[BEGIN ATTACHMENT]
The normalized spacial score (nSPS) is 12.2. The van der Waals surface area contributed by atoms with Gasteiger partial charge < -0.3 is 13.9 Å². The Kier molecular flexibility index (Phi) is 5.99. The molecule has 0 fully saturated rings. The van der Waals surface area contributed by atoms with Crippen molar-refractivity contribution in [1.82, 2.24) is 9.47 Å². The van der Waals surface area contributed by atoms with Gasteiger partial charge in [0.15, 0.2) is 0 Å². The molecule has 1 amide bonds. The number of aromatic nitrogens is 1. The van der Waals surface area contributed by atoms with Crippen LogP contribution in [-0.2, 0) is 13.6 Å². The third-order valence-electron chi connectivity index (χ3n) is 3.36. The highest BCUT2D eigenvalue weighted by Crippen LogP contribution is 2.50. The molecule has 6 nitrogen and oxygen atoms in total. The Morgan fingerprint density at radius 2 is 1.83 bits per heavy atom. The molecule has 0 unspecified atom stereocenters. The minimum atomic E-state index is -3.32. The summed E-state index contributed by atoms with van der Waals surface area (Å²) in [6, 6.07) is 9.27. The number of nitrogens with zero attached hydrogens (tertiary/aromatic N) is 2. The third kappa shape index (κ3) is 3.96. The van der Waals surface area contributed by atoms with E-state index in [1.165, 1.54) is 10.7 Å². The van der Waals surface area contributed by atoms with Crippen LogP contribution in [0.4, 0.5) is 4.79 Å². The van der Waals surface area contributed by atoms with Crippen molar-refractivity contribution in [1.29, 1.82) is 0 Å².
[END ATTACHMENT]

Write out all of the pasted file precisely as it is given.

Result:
The normalized spacial score (nSPS) is 12.2. The van der Waals surface area contributed by atoms with Gasteiger partial charge < -0.3 is 13.9 Å². The Kier molecular flexibility index (Phi) is 5.99. The molecule has 0 fully saturated rings. The van der Waals surface area contributed by atoms with Crippen molar-refractivity contribution in [1.82, 2.24) is 9.47 Å². The van der Waals surface area contributed by atoms with Gasteiger partial charge in [0.15, 0.2) is 0 Å². The molecule has 1 amide bonds. The number of aromatic nitrogens is 1. The van der Waals surface area contributed by atoms with Crippen LogP contribution in [-0.2, 0) is 13.6 Å². The third-order valence-electron chi connectivity index (χ3n) is 3.36. The highest BCUT2D eigenvalue weighted by Crippen LogP contribution is 2.50. The molecule has 6 nitrogen and oxygen atoms in total. The Morgan fingerprint density at radius 2 is 1.83 bits per heavy atom. The molecule has 0 unspecified atom stereocenters. The minimum atomic E-state index is -3.32. The summed E-state index contributed by atoms with van der Waals surface area (Å²) in [6, 6.07) is 9.27. The number of nitrogens with zero attached hydrogens (tertiary/aromatic N) is 2. The third kappa shape index (κ3) is 3.96. The van der Waals surface area contributed by atoms with E-state index in [1.165, 1.54) is 10.7 Å². The van der Waals surface area contributed by atoms with Crippen LogP contribution in [0.4, 0.5) is 4.79 Å². The van der Waals surface area contributed by atoms with Crippen molar-refractivity contribution in [1.29, 1.82) is 0 Å².